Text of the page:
“John the Baptist…had the profound humility to hold up Jesus as the One sent by God, drawing back so that he might take the lead, and be heard and followed… Precisely for love of the truth he did not stoop to compromises and did not fear to address strong words to anyone who had strayed from God’s path… He understands that the only steadfast reference point is God himself.“
– Pope Benedict XVI
Beheading of St John the Baptist – Feast: 29th August
Between the sending out of the disciples on their first apostolic mission and their return Mark inserts the story of the death of John the Baptist. The positioning may be intended to suggest that there is no proclamation of the gospel message without persecution and suffering. The Baptist paid with his life for preaching true morality. It is an attractive and realistic touch that Herod liked to listen to him, though he did nothing to clean up his situation: we all know the difficult situation in which we recognise the right path but cannot quite bring ourselves to carry out our good intentions. There is a clear parallel with the account of the death of Jesus, most obviously in the final touch, that his disciples took his body and laid it in a tomb (6:29, as 15:46 of Jesus); in each case a slightly coarse word is used for the body, ‘corpse’. This is an ominous precedent.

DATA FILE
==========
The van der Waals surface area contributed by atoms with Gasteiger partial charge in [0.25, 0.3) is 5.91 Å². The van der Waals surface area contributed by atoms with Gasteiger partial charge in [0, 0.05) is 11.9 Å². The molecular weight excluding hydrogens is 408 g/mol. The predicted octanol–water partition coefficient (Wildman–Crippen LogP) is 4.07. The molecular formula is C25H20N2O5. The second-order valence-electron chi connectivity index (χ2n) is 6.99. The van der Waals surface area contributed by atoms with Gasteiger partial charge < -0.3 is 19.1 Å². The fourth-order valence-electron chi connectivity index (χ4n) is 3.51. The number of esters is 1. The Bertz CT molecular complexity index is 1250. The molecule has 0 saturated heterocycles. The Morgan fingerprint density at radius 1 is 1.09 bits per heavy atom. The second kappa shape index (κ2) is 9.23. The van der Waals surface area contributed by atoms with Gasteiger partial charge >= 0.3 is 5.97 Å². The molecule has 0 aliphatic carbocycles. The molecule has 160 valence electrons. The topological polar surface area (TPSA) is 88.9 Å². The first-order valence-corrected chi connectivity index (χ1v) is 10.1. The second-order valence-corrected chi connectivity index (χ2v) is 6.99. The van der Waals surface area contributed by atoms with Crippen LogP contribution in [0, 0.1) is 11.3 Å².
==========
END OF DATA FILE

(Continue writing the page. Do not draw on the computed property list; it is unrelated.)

The Jewish historian Josephus gives a more political account of the incident, positing that Herod Antipas took John into custody for fear of a messianic rebellion. In Mark, on the other hand, the incident has all the lure of a palace intrigue. Herod’s new wife is cast in the mould of Jezebel, the Tyrian princess who led King Ahab into the sin of judicial murder. In this case Herodias pounced on the opportunity to rid the palace of this danger to her irregular situation. In both cases the male partner is portrayed as spineless, manipulated by his wife, and Herod’s limp excuse of offending his guests by breaking his word is surely worse than none at all. There is in the account also a touch of Queen Esther, to whom King Xerxes promised half his kingdom – just as Herod does so irresponsibly to his attractive step-daughter.
Question: Can both versions of the story, in Josephus and Mark, be true?